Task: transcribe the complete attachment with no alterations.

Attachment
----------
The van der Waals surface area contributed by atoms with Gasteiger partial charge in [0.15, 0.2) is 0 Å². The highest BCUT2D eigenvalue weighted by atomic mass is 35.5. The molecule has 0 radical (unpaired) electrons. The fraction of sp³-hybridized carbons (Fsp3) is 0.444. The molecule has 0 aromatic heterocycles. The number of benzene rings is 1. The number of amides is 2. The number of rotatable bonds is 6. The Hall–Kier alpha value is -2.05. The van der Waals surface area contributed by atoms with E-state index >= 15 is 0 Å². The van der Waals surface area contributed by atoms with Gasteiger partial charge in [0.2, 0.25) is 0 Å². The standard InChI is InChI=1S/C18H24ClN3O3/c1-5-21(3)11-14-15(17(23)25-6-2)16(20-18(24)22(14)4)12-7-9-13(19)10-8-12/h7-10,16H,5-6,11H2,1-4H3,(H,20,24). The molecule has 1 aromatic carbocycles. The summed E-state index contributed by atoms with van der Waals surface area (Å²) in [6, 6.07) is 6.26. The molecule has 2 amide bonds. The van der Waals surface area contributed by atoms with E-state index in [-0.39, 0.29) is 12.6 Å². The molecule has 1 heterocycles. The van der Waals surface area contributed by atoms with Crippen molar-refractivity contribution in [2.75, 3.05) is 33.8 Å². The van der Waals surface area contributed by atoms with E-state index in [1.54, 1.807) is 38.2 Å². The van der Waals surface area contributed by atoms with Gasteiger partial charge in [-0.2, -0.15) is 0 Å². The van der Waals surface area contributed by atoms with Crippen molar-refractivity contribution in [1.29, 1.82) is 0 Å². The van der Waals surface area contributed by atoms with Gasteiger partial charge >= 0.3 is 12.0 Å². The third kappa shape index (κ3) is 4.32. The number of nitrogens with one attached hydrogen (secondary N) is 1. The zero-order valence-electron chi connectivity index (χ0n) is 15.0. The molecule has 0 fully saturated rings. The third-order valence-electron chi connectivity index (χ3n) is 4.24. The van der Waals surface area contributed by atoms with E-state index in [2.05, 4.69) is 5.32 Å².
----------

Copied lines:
The van der Waals surface area contributed by atoms with Gasteiger partial charge in [0.15, 0.2) is 0 Å². The highest BCUT2D eigenvalue weighted by atomic mass is 35.5. The molecule has 0 radical (unpaired) electrons. The fraction of sp³-hybridized carbons (Fsp3) is 0.444. The molecule has 0 aromatic heterocycles. The number of benzene rings is 1. The number of amides is 2. The number of rotatable bonds is 6. The Hall–Kier alpha value is -2.05. The van der Waals surface area contributed by atoms with E-state index >= 15 is 0 Å². The van der Waals surface area contributed by atoms with Gasteiger partial charge in [0.2, 0.25) is 0 Å². The standard InChI is InChI=1S/C18H24ClN3O3/c1-5-21(3)11-14-15(17(23)25-6-2)16(20-18(24)22(14)4)12-7-9-13(19)10-8-12/h7-10,16H,5-6,11H2,1-4H3,(H,20,24). The molecule has 1 aromatic carbocycles. The summed E-state index contributed by atoms with van der Waals surface area (Å²) in [6, 6.07) is 6.26. The molecule has 2 amide bonds. The van der Waals surface area contributed by atoms with E-state index in [-0.39, 0.29) is 12.6 Å². The molecule has 1 heterocycles. The van der Waals surface area contributed by atoms with Crippen molar-refractivity contribution in [2.75, 3.05) is 33.8 Å². The van der Waals surface area contributed by atoms with E-state index in [1.54, 1.807) is 38.2 Å². The van der Waals surface area contributed by atoms with Gasteiger partial charge in [-0.2, -0.15) is 0 Å². The van der Waals surface area contributed by atoms with Crippen molar-refractivity contribution in [1.29, 1.82) is 0 Å². The van der Waals surface area contributed by atoms with Gasteiger partial charge >= 0.3 is 12.0 Å². The third kappa shape index (κ3) is 4.32. The number of nitrogens with one attached hydrogen (secondary N) is 1. The zero-order valence-electron chi connectivity index (χ0n) is 15.0. The molecule has 0 fully saturated rings. The third-order valence-electron chi connectivity index (χ3n) is 4.24. The van der Waals surface area contributed by atoms with E-state index in [2.05, 4.69) is 5.32 Å².